SPARQL EndpointWe put the test database into a SPARQL endpoint and gave it an easy to use front end.
Use Case 0: Understanding Structure of SPARQL policiesThe database contains personal information including SSN numbers, openid uris, name, contact details etc. This use case is based on the initial sparql translation. The policy states that if SSN number is referred to in the query either as the requested value or just to filter the data, the query is incompliant.
Use Case 1: Types of PoliciesWe move away from a particular kind of database and try to generalize the building blocks of queries that we might want to build. The generic policies include:
Use Case 2: Using External Semantic Web Information
Use Case 3: Query HistoryUse Case 3 introduces support for query history. If a policy supports history, this means that the policy will make a compliance decision based on not only the current query that a use makes to the database, but also the user's entire history of queries. The current reference implementation of a history-aware policy demonstrates one possibility for the format of such a policy. We are still working on a good online demo for query history.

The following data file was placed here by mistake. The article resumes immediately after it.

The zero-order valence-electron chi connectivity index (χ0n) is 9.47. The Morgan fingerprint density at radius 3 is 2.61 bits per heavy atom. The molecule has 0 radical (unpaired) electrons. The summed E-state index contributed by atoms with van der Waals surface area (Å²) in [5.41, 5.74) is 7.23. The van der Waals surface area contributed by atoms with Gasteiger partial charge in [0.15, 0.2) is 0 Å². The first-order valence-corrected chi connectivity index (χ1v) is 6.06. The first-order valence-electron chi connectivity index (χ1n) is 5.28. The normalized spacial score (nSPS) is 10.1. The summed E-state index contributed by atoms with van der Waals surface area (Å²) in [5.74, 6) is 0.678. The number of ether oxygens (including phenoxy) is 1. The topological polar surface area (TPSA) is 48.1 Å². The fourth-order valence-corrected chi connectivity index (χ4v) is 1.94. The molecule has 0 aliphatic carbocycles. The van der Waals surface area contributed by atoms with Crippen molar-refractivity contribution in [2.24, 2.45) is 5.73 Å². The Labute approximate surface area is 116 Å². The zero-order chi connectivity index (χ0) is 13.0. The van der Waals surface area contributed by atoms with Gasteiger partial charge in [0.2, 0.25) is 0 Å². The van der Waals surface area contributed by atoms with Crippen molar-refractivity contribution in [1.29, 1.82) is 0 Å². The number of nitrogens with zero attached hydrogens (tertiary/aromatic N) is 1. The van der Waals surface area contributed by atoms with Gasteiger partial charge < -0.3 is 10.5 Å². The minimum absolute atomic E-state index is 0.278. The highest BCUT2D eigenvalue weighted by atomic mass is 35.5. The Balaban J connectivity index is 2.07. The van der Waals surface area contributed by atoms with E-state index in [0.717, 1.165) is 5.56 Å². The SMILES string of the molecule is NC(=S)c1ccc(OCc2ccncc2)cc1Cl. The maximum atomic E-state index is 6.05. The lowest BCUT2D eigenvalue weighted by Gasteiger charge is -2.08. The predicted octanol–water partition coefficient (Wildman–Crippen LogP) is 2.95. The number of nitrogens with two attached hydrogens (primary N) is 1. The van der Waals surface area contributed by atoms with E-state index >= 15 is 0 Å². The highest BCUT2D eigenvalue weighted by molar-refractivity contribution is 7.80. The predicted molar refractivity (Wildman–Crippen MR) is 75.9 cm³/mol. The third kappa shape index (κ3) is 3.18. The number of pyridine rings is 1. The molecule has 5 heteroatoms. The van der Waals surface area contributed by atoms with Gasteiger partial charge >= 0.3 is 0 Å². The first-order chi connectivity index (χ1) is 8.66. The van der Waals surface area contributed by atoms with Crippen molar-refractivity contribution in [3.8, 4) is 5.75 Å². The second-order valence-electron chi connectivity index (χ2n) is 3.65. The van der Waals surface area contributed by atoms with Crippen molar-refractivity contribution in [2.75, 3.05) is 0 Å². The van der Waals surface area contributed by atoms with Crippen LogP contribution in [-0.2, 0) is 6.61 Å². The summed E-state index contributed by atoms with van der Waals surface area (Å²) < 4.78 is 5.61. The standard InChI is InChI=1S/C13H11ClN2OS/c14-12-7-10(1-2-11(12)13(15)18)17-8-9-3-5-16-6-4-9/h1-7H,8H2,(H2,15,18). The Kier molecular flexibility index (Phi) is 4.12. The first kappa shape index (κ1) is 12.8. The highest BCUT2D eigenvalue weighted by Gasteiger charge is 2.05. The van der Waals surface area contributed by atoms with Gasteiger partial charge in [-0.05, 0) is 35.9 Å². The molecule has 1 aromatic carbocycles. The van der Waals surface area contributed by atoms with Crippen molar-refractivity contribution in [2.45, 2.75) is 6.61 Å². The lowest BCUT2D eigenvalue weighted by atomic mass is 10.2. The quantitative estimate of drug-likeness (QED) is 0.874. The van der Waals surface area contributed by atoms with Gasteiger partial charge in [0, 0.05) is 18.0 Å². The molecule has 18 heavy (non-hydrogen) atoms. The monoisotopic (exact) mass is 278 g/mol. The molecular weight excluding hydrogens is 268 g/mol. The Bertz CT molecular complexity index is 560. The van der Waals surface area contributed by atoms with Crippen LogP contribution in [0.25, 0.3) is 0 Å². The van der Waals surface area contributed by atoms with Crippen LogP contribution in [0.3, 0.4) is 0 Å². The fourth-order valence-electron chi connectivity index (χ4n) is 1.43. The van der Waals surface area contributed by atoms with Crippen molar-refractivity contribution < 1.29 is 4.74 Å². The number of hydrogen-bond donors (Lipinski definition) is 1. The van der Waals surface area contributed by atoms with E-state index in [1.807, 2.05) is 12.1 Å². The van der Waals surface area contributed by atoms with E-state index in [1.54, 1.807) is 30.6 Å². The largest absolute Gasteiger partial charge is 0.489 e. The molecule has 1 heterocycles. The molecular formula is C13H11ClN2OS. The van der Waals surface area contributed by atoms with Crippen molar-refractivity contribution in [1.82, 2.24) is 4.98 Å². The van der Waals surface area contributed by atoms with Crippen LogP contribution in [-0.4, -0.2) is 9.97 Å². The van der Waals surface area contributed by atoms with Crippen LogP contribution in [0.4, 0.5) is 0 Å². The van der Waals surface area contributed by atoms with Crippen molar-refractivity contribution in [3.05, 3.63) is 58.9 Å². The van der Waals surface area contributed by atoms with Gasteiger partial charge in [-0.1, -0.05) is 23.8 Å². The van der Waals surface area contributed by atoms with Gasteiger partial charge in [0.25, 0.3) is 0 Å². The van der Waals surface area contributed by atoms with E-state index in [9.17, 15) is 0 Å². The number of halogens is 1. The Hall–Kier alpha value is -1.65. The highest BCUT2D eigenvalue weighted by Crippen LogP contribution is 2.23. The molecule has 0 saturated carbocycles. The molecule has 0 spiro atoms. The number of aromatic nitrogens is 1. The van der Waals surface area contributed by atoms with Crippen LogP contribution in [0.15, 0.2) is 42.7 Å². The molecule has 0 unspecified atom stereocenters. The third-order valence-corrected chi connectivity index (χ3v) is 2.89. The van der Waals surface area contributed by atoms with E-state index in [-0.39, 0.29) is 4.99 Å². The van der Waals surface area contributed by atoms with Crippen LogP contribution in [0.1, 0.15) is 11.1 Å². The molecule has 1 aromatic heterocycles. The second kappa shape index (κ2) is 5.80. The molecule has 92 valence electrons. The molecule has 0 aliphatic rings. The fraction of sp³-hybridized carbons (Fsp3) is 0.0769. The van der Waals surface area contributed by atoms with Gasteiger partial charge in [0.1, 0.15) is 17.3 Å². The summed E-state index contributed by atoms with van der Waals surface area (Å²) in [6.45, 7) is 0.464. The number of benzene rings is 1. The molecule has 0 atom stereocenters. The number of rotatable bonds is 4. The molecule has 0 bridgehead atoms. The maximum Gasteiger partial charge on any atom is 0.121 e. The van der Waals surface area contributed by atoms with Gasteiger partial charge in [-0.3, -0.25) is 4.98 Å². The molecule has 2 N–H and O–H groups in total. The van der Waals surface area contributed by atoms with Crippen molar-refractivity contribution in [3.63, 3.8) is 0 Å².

Use Case 4: Controlling Source/Graphs
We should also consider policies which control what tables a user has access to. The following generic policies will do just that. Note that these all use the new translation of SPARQL.
Use Case 5: Meta-Policies and More Control
Using the AIR policy language, it is also possible to use some more
sophisticated policy control. For example, we can place several
policies on one document. This allows us to build several base
policies which may be used frequently, and match them as we see
fit. For example, we can have a policy checking for which variables
are retrieved, and another checking from where they are retrieved, in
maintained by Lalana Kagal
$Revision: 31138 $
$Date: 2011-08-23 16:59:02 -0400 (Tue, 23 Aug 2011) $